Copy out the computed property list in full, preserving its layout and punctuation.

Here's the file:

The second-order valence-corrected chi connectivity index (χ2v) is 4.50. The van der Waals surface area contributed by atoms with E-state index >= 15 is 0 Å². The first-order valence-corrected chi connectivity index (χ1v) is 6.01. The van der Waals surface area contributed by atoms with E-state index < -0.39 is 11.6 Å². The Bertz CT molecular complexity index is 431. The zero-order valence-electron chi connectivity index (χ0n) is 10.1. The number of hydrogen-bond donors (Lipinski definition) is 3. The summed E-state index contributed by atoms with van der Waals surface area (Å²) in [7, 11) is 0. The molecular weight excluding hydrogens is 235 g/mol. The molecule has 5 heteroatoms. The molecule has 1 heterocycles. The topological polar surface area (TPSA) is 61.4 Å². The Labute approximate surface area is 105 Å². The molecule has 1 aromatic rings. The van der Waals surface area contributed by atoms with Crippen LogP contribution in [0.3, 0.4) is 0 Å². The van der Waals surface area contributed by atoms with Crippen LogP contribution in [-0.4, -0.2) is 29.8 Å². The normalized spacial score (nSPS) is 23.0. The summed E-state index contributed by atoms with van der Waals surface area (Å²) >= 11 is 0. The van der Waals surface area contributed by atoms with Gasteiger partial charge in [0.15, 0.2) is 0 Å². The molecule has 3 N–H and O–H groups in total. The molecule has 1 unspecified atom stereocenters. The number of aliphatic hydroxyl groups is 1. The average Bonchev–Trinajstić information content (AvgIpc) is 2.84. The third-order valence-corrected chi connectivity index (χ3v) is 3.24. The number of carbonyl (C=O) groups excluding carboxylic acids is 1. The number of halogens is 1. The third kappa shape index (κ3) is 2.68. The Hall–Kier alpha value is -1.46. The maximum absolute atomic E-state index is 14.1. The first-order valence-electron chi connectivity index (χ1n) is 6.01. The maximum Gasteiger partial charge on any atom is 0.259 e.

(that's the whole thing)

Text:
The second-order valence-corrected chi connectivity index (χ2v) is 4.50. The van der Waals surface area contributed by atoms with E-state index >= 15 is 0 Å². The first-order valence-corrected chi connectivity index (χ1v) is 6.01. The van der Waals surface area contributed by atoms with E-state index < -0.39 is 11.6 Å². The Bertz CT molecular complexity index is 431. The zero-order valence-electron chi connectivity index (χ0n) is 10.1. The number of hydrogen-bond donors (Lipinski definition) is 3. The summed E-state index contributed by atoms with van der Waals surface area (Å²) in [7, 11) is 0. The molecular weight excluding hydrogens is 235 g/mol. The molecule has 5 heteroatoms. The molecule has 1 heterocycles. The topological polar surface area (TPSA) is 61.4 Å². The Labute approximate surface area is 105 Å². The molecule has 1 aromatic rings. The van der Waals surface area contributed by atoms with Crippen LogP contribution in [0.3, 0.4) is 0 Å². The van der Waals surface area contributed by atoms with Crippen LogP contribution in [-0.4, -0.2) is 29.8 Å². The normalized spacial score (nSPS) is 23.0. The summed E-state index contributed by atoms with van der Waals surface area (Å²) >= 11 is 0. The van der Waals surface area contributed by atoms with Gasteiger partial charge in [0.15, 0.2) is 0 Å². The molecule has 3 N–H and O–H groups in total. The molecule has 1 unspecified atom stereocenters. The number of aliphatic hydroxyl groups is 1. The average Bonchev–Trinajstić information content (AvgIpc) is 2.84. The third-order valence-corrected chi connectivity index (χ3v) is 3.24. The number of carbonyl (C=O) groups excluding carboxylic acids is 1. The number of halogens is 1. The third kappa shape index (κ3) is 2.68. The Hall–Kier alpha value is -1.46. The maximum absolute atomic E-state index is 14.1. The first-order valence-electron chi connectivity index (χ1n) is 6.01. The maximum Gasteiger partial charge on any atom is 0.259 e.